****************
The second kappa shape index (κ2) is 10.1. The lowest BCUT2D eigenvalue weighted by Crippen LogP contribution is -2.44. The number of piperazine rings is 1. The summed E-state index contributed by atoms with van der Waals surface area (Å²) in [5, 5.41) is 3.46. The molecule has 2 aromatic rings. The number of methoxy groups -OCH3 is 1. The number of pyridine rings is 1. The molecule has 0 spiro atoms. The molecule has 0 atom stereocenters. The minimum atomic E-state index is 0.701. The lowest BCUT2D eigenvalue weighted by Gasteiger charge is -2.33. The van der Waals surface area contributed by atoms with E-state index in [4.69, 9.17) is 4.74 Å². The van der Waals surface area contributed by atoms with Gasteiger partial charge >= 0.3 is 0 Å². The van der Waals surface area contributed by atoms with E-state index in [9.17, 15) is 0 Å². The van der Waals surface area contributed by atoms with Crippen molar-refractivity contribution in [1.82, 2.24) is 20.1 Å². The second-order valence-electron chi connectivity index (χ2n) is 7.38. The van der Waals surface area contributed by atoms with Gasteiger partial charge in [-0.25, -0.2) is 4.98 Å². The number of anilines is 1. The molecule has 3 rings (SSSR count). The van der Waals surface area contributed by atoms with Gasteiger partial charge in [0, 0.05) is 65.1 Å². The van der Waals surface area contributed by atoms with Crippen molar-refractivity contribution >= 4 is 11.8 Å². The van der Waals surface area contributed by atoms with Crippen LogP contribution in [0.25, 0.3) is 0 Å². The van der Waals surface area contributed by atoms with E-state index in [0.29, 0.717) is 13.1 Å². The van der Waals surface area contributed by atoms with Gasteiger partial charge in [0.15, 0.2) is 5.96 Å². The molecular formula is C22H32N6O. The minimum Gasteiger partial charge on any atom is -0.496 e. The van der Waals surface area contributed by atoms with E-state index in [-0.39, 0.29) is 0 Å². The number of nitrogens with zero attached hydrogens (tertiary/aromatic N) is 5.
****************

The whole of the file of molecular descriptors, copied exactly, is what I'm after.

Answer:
The second kappa shape index (κ2) is 10.1. The lowest BCUT2D eigenvalue weighted by Crippen LogP contribution is -2.44. The number of piperazine rings is 1. The summed E-state index contributed by atoms with van der Waals surface area (Å²) in [5, 5.41) is 3.46. The molecule has 2 aromatic rings. The number of methoxy groups -OCH3 is 1. The number of pyridine rings is 1. The molecule has 0 spiro atoms. The molecule has 0 atom stereocenters. The minimum atomic E-state index is 0.701. The lowest BCUT2D eigenvalue weighted by Gasteiger charge is -2.33. The van der Waals surface area contributed by atoms with E-state index in [4.69, 9.17) is 4.74 Å². The van der Waals surface area contributed by atoms with Gasteiger partial charge >= 0.3 is 0 Å². The van der Waals surface area contributed by atoms with E-state index in [9.17, 15) is 0 Å². The van der Waals surface area contributed by atoms with Crippen molar-refractivity contribution in [1.82, 2.24) is 20.1 Å². The second-order valence-electron chi connectivity index (χ2n) is 7.38. The van der Waals surface area contributed by atoms with Gasteiger partial charge in [-0.25, -0.2) is 4.98 Å². The number of anilines is 1. The molecule has 3 rings (SSSR count). The van der Waals surface area contributed by atoms with Gasteiger partial charge in [0, 0.05) is 65.1 Å². The van der Waals surface area contributed by atoms with Crippen molar-refractivity contribution >= 4 is 11.8 Å². The van der Waals surface area contributed by atoms with Crippen LogP contribution in [0.25, 0.3) is 0 Å². The van der Waals surface area contributed by atoms with E-state index in [0.29, 0.717) is 13.1 Å². The van der Waals surface area contributed by atoms with Gasteiger partial charge in [0.15, 0.2) is 5.96 Å². The molecular formula is C22H32N6O. The minimum Gasteiger partial charge on any atom is -0.496 e. The van der Waals surface area contributed by atoms with E-state index in [-0.39, 0.29) is 0 Å². The number of nitrogens with zero attached hydrogens (tertiary/aromatic N) is 5.